There’s loads of research on the health benefits of gratitude (greater life satisfaction, better sleep, even improved physical health) and researchers recently set out to determine why people are sometimes reluctant to express their appreciation directly to another person. Participants were asked to send someone in their life a letter of gratitude and to predict how the recipient would react. After the letter was sent, the researchers compared these predictions to the recipients’ actual reactions. Researchers found that the senders overestimated how awkward the recipient would feel and underestimated how happy they’d be to get the letter. The senders also worried needlessly that the recipients would judge their writing harshly; in fact, what mattered to the recipients was the warmth of the note. Clearly, when you express thanks, whether in a letter, by phone, or in person, everyone wins.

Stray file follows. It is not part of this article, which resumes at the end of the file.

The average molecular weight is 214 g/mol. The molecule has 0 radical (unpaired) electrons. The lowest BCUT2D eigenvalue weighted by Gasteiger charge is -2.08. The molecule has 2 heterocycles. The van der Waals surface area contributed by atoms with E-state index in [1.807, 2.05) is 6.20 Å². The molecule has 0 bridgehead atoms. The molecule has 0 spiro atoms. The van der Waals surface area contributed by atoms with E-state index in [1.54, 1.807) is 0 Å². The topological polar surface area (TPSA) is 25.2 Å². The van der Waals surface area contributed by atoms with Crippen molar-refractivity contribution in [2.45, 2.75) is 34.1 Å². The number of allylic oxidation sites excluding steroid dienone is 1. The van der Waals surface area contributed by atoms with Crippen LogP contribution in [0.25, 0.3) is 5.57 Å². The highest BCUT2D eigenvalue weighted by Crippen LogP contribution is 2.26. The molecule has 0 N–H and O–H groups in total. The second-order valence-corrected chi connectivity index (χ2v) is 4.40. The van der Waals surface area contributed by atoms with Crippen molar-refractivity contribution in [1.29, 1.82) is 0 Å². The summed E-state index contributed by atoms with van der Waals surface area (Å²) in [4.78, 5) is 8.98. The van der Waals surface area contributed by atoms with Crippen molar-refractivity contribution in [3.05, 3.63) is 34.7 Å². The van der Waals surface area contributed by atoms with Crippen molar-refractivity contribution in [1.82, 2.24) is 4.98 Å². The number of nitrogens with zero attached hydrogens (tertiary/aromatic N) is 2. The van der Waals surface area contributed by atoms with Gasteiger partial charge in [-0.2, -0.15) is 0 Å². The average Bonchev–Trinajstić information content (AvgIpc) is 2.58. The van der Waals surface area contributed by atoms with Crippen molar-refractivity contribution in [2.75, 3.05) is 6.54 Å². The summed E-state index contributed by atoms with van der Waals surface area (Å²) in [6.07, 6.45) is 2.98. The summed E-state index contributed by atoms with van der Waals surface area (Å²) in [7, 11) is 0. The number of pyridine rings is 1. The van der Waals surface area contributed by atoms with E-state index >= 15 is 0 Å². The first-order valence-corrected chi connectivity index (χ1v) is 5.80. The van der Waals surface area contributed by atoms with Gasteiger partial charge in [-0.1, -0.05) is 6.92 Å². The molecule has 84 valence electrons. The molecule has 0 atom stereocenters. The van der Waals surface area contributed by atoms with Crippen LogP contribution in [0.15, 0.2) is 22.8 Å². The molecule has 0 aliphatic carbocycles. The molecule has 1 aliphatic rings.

Source: Undervaluing Gratitude: Expressers Misunderstand the Consequences of Showing Appreciation
“Gratitude makes sense of our past, brings peace for today, and creates a vision for tomorrow.” Melody Beattie